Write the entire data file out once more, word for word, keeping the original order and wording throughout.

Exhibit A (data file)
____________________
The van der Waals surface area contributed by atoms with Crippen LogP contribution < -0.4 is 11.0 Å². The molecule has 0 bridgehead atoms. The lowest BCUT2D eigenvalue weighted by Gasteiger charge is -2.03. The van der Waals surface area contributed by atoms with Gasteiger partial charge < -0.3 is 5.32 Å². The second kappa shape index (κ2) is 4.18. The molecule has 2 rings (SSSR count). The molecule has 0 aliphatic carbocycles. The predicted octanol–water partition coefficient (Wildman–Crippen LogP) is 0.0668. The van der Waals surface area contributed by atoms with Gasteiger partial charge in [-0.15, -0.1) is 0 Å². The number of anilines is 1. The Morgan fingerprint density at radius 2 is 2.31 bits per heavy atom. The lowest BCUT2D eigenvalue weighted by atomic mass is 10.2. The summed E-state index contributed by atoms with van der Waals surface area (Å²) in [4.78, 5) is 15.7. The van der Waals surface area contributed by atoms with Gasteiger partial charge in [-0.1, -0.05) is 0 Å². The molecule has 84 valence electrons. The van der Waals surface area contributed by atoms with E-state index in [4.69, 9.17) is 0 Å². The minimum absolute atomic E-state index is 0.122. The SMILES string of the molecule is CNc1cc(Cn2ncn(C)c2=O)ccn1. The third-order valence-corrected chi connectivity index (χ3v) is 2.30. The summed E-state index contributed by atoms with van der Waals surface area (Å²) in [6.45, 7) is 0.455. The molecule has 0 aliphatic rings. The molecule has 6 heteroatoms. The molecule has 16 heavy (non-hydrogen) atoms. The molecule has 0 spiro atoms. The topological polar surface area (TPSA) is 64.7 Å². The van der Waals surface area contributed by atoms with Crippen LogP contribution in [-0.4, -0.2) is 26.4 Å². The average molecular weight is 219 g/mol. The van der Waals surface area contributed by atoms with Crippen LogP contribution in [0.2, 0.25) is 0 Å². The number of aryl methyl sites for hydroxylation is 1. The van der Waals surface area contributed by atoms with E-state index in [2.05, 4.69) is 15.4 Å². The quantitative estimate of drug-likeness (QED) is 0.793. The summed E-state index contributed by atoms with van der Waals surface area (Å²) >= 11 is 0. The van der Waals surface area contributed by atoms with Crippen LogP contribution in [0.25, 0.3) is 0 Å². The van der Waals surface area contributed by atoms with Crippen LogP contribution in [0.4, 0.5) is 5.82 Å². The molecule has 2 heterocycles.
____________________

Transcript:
The van der Waals surface area contributed by atoms with Crippen LogP contribution < -0.4 is 11.0 Å². The molecule has 0 bridgehead atoms. The lowest BCUT2D eigenvalue weighted by Gasteiger charge is -2.03. The van der Waals surface area contributed by atoms with Gasteiger partial charge < -0.3 is 5.32 Å². The second kappa shape index (κ2) is 4.18. The molecule has 2 rings (SSSR count). The molecule has 0 aliphatic carbocycles. The predicted octanol–water partition coefficient (Wildman–Crippen LogP) is 0.0668. The van der Waals surface area contributed by atoms with Gasteiger partial charge in [-0.15, -0.1) is 0 Å². The number of anilines is 1. The Morgan fingerprint density at radius 2 is 2.31 bits per heavy atom. The lowest BCUT2D eigenvalue weighted by atomic mass is 10.2. The summed E-state index contributed by atoms with van der Waals surface area (Å²) in [4.78, 5) is 15.7. The van der Waals surface area contributed by atoms with Gasteiger partial charge in [-0.1, -0.05) is 0 Å². The molecule has 84 valence electrons. The van der Waals surface area contributed by atoms with E-state index in [4.69, 9.17) is 0 Å². The minimum absolute atomic E-state index is 0.122. The SMILES string of the molecule is CNc1cc(Cn2ncn(C)c2=O)ccn1. The third-order valence-corrected chi connectivity index (χ3v) is 2.30. The summed E-state index contributed by atoms with van der Waals surface area (Å²) in [6.45, 7) is 0.455. The molecule has 0 aliphatic rings. The molecule has 6 heteroatoms. The molecule has 16 heavy (non-hydrogen) atoms. The molecule has 0 spiro atoms. The topological polar surface area (TPSA) is 64.7 Å². The van der Waals surface area contributed by atoms with Crippen LogP contribution in [-0.4, -0.2) is 26.4 Å². The average molecular weight is 219 g/mol. The van der Waals surface area contributed by atoms with Crippen LogP contribution in [0.2, 0.25) is 0 Å². The number of aryl methyl sites for hydroxylation is 1. The van der Waals surface area contributed by atoms with E-state index in [2.05, 4.69) is 15.4 Å². The quantitative estimate of drug-likeness (QED) is 0.793. The summed E-state index contributed by atoms with van der Waals surface area (Å²) >= 11 is 0. The van der Waals surface area contributed by atoms with Crippen LogP contribution in [0.25, 0.3) is 0 Å². The van der Waals surface area contributed by atoms with Crippen LogP contribution in [0.4, 0.5) is 5.82 Å². The molecule has 2 heterocycles.